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Radiation and Prostate Cancer Past, Present and Future Dr

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Presentation on theme: "Radiation and Prostate Cancer Past, Present and Future Dr"— Presentation transcript:

1 Radiation and Prostate Cancer Past, Present and Future Dr
Radiation and Prostate Cancer Past, Present and Future Dr. Tom Corbett MD FRCPC Juravinski Cancer Centre

2 We’ve come a long way! Not all prostate cancers are the same.
Nor are all men the same (different priorities).

3 Goals Review the basics of prostate cancer
Review a brief history of radiation therapy Discuss the new advances in radiation treatment as they apply to prostate cancer

4 Prostate Cancer The Basics


6 Prognostic Factors PSA Gleason Score T Stage

7 Prostate Specific Antigen
PSA Prostate Specific Antigen Normal value is <4 ng/ml, but varies with age, size of prostate, benign prostatic changes (inflammation) Higher values usually indicate a greater amount of cancer. PSA versus free-PSA

8 Gleason Score A description by the pathologist of how the cancer looks under the microscope. Scores range from 2 to 10. Scores of 2-6 are generally slow growing. Scores of 7 are average. Scores of 8 to10 are more aggressive.


10 T stage Refers to how the prostate feels on “the finger check” or DRE (digital rectal examination)



13 Risk Categories Low Risk All of: ≤ T2a PSA ≤10 Gleason ≤ 6
Intermediate Risk ≥ T2b PSA ≤ 20 Gleason ≤ 7 High Risk Any ≥ T3a PSA >20 Gleason ≥ 8

14 Brief History of Radiation
X-rays First found in 1875 First studied in 1895 First used to treat cancer 1896

15 Early X-Ray Treatment Limited by energy (20 – 150 kV)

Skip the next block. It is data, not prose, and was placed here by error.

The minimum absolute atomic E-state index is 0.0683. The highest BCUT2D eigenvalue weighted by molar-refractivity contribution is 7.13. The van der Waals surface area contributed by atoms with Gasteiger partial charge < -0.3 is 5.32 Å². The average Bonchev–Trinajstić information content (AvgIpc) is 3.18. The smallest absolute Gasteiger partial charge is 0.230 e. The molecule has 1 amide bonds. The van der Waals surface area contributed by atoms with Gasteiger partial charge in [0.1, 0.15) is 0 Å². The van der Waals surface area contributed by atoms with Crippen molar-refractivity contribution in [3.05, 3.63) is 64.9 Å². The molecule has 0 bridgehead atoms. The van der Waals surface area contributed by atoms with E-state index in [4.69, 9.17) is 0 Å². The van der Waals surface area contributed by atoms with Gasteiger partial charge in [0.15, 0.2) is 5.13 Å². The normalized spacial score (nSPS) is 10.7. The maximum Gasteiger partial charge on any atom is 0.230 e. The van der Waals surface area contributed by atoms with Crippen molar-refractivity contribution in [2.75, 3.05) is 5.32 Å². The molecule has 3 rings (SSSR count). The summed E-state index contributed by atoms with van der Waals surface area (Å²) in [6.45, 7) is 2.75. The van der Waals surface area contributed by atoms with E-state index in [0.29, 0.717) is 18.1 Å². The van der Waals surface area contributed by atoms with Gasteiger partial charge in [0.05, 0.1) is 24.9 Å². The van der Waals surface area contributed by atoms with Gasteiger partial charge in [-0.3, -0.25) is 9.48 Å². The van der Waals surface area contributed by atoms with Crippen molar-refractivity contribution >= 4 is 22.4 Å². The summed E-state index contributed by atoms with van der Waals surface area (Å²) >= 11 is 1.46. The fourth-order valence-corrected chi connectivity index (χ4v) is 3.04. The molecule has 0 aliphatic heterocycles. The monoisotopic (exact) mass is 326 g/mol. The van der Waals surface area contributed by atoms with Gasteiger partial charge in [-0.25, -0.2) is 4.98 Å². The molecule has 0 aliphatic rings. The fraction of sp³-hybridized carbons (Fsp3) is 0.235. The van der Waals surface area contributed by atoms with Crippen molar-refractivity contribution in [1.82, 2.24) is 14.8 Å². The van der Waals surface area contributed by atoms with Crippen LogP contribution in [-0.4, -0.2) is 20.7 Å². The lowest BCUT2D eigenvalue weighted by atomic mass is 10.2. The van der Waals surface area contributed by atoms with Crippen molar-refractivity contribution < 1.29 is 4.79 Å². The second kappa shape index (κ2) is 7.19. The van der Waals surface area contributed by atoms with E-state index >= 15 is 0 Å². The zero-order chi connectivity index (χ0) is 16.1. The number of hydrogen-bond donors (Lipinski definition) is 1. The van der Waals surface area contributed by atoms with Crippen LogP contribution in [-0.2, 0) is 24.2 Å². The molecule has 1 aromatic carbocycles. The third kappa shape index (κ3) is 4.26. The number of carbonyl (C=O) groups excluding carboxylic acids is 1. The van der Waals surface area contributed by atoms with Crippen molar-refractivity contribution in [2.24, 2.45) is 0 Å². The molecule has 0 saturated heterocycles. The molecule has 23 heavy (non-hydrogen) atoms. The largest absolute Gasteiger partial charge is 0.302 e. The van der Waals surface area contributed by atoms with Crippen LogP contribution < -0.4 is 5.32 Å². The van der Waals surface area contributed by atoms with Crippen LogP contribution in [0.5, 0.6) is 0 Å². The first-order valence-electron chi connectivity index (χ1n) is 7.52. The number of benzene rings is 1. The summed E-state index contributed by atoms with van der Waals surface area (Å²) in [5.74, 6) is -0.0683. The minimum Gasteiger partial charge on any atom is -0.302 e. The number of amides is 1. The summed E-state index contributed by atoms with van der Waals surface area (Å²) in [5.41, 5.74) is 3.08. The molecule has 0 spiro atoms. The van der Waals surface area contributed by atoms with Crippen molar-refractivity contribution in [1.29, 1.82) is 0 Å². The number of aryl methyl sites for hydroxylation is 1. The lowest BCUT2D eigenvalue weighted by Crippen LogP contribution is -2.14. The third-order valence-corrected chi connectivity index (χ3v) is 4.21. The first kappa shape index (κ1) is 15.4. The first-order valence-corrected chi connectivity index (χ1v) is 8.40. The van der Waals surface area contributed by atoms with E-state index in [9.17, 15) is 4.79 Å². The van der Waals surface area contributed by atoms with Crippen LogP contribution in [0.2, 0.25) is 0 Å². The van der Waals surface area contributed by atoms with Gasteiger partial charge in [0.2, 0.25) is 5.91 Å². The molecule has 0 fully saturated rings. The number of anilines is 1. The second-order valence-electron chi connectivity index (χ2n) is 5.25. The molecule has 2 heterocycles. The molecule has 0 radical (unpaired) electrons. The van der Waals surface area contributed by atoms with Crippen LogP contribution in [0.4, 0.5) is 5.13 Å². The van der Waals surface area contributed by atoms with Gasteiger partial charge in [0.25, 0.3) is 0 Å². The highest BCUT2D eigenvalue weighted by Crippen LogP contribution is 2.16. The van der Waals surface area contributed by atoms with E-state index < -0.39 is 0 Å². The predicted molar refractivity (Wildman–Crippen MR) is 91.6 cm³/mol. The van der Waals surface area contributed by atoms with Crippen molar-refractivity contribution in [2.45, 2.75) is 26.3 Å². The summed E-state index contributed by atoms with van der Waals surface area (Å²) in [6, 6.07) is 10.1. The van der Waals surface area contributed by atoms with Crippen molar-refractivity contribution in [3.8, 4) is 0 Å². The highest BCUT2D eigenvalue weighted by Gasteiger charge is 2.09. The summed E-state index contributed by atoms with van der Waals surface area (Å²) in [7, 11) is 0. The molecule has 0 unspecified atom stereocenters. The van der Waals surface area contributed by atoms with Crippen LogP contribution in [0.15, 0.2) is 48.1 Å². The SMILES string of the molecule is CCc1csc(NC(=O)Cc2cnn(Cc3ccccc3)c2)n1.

Treatments limited to superficial structures (not-penetrating enough for deep tissue) Limited knowledge of radiation biology Single treatments not as effective as more fractions. Toxicity (acute and delayed) to normal tissues not appreciated. Limited knowledge of radiation physics Usually treated with a direct single beam of radiation. No planning for multiple beams to cover the tumor. Continued…..

16 Limited imaging ability
Unable to adequately define the target to be treated. Surface anatomy often used to locate “tumor” -> larger treatment volumes required to ensure that tumor was treated. Unable to ensure that what was defined was actually being treated. Limited knowledge of cancer behaviour.

17 Early advancements Focused on increasing energy. As energies increased to 500 kV, deep-seated tumors were being treated.

18 Cobalt Changed The Game

19 60Co A significant increase in beam energy: 1.17 and 1.33 MV.
-> allowed for deeper penetration with less skin damage

20 Linear Accelerators

21 Compared to 60 Co: Allowed for higher energies 4-25+ MV
Deeper tumors could be treated safely without damaging the skin Allowed quicker treatment times

22 Progress Advances in imaging Advances in computers
Advances in radiation treatment equipment.

23 Advances In Imaging CT / MRI IGRT

24 Volume Definition - Prostate bed - Pelvic Lymph Nodes
Consensus statements for defining volumes for: - Prostate bed - Pelvic Lymph Nodes




28 Advances in Imaging

29 Advances in Computers Originally all calculations were done by hand.

30 Made plans with more than 2 beams cumbersome.
Calculations for odd shapes were difficult to account for.

31 NOW Computers are capable of doing millions of calculations per second